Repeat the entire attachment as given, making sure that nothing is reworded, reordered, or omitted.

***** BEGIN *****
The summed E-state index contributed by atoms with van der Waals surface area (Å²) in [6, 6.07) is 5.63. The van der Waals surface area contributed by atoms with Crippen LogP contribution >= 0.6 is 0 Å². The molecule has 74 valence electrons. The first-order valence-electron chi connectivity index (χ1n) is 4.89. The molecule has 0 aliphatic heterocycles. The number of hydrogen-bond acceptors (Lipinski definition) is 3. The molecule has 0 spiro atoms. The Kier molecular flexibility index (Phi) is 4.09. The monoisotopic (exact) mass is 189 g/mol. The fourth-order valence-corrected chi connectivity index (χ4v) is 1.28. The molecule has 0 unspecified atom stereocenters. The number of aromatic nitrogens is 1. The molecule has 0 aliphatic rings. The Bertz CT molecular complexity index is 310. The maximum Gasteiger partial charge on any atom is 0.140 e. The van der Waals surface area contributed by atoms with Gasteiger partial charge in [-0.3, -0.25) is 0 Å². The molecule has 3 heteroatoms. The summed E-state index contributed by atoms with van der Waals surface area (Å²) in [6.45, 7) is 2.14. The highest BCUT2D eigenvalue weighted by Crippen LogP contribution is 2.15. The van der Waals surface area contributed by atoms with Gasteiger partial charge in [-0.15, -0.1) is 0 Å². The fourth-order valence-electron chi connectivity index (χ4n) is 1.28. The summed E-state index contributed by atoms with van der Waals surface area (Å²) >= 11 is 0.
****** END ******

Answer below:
The summed E-state index contributed by atoms with van der Waals surface area (Å²) in [6, 6.07) is 5.63. The van der Waals surface area contributed by atoms with Crippen LogP contribution >= 0.6 is 0 Å². The molecule has 74 valence electrons. The first-order valence-electron chi connectivity index (χ1n) is 4.89. The molecule has 0 aliphatic heterocycles. The number of hydrogen-bond acceptors (Lipinski definition) is 3. The molecule has 0 spiro atoms. The Kier molecular flexibility index (Phi) is 4.09. The monoisotopic (exact) mass is 189 g/mol. The fourth-order valence-corrected chi connectivity index (χ4v) is 1.28. The molecule has 0 unspecified atom stereocenters. The number of aromatic nitrogens is 1. The molecule has 0 aliphatic rings. The Bertz CT molecular complexity index is 310. The maximum Gasteiger partial charge on any atom is 0.140 e. The van der Waals surface area contributed by atoms with Gasteiger partial charge in [-0.3, -0.25) is 0 Å². The molecule has 3 heteroatoms. The summed E-state index contributed by atoms with van der Waals surface area (Å²) in [6.45, 7) is 2.14. The highest BCUT2D eigenvalue weighted by Crippen LogP contribution is 2.15. The van der Waals surface area contributed by atoms with Gasteiger partial charge in [-0.15, -0.1) is 0 Å². The fourth-order valence-electron chi connectivity index (χ4n) is 1.28. The summed E-state index contributed by atoms with van der Waals surface area (Å²) >= 11 is 0.